Preserving the Gandharan heritage
The Express Tribune, December 2, 2010
ISLAMABAD, Pakistan -- A three-day international workshop on Gandharan Cultural Heritage started at Quaid-e-Azam University (QAU) on Wednesday. The event has been organised by the Taxila Institute of Asian Civilizations (TIAC) in collaboration with Centre for Documentation and Conservation, Aachen University, Heidelberg Academy of Science and Humanities, Germany.
<< Northern areas of Pakistan, starting from Potohar Plateau to mountains in Swat, boast of some of the oldest Buddhist sites in the region. PHOTO: FILE
The main objective of the workshop is to promote the cultural heritage of Pakistan. Different scientists and scholars will discuss recent researches conducted on Buddhist heritage of Gandhara, providing an opportunity for learning and exchanging views on the topic.
Federal Minister for Culture Pir Aftab Hussain Shah Jalani was the chief guest at the occasion.
Dr Ashraf Khan said that during the archaeological survey of Rawalpindi and Islamabad, teams explored and documented 300 archaeological sites and monuments which are “an asset for the country.”
“I hope that after this workshop, a positive message would be sent across the world that Pakistan is a country where people are working to promote and preserve culture sites,” he said.
Federal Minister for Culture Pir Aftab Hussain Shah Jilani who inaugurated the workshop said that it was our prime responsibility to protect, preserve and promote this glorious heritage.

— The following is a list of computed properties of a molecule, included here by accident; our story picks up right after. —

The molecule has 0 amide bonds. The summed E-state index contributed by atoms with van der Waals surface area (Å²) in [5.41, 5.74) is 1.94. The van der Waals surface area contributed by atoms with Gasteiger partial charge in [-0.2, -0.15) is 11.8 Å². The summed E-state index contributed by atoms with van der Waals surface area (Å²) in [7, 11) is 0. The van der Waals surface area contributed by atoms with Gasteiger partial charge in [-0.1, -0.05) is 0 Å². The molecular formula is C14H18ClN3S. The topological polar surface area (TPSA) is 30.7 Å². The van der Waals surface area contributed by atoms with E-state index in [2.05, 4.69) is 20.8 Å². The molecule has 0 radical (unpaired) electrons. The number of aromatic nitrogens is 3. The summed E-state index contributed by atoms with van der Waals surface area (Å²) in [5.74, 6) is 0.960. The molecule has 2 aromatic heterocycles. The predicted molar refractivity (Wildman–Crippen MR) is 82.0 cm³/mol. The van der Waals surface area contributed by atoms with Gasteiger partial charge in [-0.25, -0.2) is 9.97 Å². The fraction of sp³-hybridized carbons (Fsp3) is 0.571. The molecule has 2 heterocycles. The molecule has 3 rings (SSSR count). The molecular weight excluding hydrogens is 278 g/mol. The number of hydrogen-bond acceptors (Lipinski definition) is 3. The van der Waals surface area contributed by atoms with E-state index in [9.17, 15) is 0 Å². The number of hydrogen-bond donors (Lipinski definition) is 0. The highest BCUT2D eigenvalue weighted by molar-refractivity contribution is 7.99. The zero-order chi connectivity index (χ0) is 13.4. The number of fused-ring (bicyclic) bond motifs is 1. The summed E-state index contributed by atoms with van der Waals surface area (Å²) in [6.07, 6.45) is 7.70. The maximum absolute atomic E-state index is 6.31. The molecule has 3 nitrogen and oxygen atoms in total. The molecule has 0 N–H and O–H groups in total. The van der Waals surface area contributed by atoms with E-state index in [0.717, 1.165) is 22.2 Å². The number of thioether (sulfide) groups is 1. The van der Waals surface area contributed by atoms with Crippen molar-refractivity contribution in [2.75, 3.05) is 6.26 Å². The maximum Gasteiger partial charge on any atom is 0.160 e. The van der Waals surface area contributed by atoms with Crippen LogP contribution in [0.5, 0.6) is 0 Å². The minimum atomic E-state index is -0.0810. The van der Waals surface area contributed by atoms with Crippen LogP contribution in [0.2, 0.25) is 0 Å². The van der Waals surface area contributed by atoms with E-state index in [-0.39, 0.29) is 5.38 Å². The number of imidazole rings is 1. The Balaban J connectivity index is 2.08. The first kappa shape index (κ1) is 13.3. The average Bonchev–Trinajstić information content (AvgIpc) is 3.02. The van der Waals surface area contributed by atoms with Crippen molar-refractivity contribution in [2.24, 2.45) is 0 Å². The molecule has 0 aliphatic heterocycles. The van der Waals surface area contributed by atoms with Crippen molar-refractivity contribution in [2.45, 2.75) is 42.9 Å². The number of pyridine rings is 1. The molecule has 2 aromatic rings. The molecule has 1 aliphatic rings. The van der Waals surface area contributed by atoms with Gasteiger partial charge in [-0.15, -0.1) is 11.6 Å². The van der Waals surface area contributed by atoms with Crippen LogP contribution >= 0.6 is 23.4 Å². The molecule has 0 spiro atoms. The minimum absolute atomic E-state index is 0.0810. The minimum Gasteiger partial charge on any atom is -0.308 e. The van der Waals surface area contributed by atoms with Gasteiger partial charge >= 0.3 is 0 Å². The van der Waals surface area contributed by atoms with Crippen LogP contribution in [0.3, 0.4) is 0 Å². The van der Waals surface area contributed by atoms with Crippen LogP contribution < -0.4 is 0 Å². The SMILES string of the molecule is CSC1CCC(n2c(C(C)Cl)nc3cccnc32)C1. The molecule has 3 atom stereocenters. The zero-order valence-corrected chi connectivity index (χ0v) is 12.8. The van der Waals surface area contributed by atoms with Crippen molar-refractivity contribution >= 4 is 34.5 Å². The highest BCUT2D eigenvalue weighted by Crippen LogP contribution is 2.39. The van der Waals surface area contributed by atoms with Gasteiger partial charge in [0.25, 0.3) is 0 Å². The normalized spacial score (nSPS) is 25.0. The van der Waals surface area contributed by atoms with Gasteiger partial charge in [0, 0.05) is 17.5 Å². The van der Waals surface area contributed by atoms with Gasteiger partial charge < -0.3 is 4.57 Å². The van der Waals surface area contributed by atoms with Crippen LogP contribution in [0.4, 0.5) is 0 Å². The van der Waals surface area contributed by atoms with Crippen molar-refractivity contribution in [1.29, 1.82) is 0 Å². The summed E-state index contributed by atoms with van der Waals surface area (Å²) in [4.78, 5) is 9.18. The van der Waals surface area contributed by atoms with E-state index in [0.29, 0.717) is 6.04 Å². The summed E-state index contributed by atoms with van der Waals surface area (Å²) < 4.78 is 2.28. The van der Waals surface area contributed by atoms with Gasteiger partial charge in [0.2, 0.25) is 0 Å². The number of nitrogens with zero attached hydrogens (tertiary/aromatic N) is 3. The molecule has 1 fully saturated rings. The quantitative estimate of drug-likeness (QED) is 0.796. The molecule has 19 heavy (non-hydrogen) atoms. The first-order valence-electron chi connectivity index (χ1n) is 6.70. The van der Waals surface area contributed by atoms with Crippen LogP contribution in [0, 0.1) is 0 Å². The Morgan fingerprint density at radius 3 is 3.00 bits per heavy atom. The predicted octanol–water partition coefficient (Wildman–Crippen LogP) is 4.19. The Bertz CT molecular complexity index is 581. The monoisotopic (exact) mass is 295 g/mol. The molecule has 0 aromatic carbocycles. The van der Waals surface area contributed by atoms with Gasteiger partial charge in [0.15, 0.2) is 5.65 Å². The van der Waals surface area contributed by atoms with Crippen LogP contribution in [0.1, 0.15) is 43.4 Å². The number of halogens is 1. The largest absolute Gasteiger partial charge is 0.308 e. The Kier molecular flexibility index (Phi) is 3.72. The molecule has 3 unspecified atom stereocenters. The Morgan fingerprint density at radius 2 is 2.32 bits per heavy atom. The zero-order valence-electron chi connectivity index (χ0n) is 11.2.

Jilani said that government was committed to promote the cultural heritage in the country and many projects were being planned for the cause, including Gandhara tourist spot. He lauded the role of the department for conducting different surveys and documenting the Buddhist sites and assured the full cooperation by the ministry in this regard.
Prof (Dr) Masoom Yasinzai, Vice Chancellor of QAU, said that the Buddhist heritage of Gandhara that was spread over the vast region of the Khyber-Pakhtunkhwa and northern Punjab was the real asset of Pakistan.
He said that different holy sites belonging to the Buddhist faith were found in the country, including Taxila, Peshawar, Swat, Mansehra, Shahbaz Garhi, Takht-e-Bahi. “These are the evidences of a rich Buddhist heritage from its origin during the days of King Ashoka,” he said.
Dr Yasinzai further said that the workshop will emphasise on the appropriateness of further research in the country by exchanging the views of different scientists.
Scientists, researchers and scholars from different countries are participating in this three-day international workshop which would conclude on December 3.